“I appreciate your gratitude, girl, but you must not embrace me, not while I reign as queen of the underworld,” Persephone explained. “To do so would mean your death. One last thing you will need before you go.”
The goddess then handed Psyche a gold coin.
“Where did you get this,” Psyche asked, puzzled, because she saw that it was one of the coins she had thrown to escape from the maenads.
“One of the women pursuing you was killed in a fight between them for the coin,” Persephone explained. “But she swallowed it before she died, and brought it to the underworld with her. So I return it now to you, because you will need to give it to Charon for the return trip.”
After giving many more thanks and expressions of gratitude, Psyche then left the great forbidding castle, and headed back in the opposite direction, toward the land of the living.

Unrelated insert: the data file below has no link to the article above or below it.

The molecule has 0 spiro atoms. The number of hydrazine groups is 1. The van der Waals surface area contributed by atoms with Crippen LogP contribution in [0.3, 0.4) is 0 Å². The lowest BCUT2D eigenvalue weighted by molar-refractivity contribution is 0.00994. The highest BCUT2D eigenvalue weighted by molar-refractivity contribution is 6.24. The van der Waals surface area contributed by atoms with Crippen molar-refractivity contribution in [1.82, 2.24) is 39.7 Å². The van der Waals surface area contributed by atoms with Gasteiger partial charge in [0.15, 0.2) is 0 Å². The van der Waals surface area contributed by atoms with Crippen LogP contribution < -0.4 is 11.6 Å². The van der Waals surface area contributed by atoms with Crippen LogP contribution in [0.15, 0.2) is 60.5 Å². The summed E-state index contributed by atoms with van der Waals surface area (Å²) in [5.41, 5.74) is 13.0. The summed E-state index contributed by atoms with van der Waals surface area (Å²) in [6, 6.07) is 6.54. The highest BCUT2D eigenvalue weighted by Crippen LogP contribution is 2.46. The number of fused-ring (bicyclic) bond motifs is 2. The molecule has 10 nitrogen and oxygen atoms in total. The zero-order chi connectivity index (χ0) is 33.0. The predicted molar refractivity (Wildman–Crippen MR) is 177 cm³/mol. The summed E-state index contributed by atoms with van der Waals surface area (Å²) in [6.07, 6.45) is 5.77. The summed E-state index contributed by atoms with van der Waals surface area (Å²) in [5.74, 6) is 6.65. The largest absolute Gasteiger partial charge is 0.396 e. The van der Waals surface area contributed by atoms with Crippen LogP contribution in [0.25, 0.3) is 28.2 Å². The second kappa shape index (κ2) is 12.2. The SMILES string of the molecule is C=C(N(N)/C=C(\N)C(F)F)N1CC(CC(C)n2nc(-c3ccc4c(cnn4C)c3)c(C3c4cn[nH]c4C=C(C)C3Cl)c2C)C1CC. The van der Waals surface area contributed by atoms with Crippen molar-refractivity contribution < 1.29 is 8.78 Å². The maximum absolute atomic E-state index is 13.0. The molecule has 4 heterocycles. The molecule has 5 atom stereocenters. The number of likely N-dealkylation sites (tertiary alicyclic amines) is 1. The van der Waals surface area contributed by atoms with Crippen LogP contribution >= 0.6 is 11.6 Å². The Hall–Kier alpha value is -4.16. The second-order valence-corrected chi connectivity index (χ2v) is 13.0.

Unlike the one in Hades, the great throne-room of Mount Olympus was a bright and cheery affair. Twelve thrones were arranged in a giant semi-circle, overlooking the great burning fire of the gods. Each throne was the seat of one of great gods of Olympus, with the largest and mightiest reserved for Zeus himself. At the moment, Zeus was seated on his throne, having just returned to Olympus from an adventure which had occupied his time for several weeks.
When the Lord of Olympus was in attendance, the rest of the gods were expected to conduct themselves in a stately dignified manner to allow the business of the heavens to be performed as smoothly and efficiently as possible. Any action not previously approved by Zeus was a serious breach of etiquette, so it was a great surprise when the thunder god saw a form burst into the throne room, flying at top speed toward him.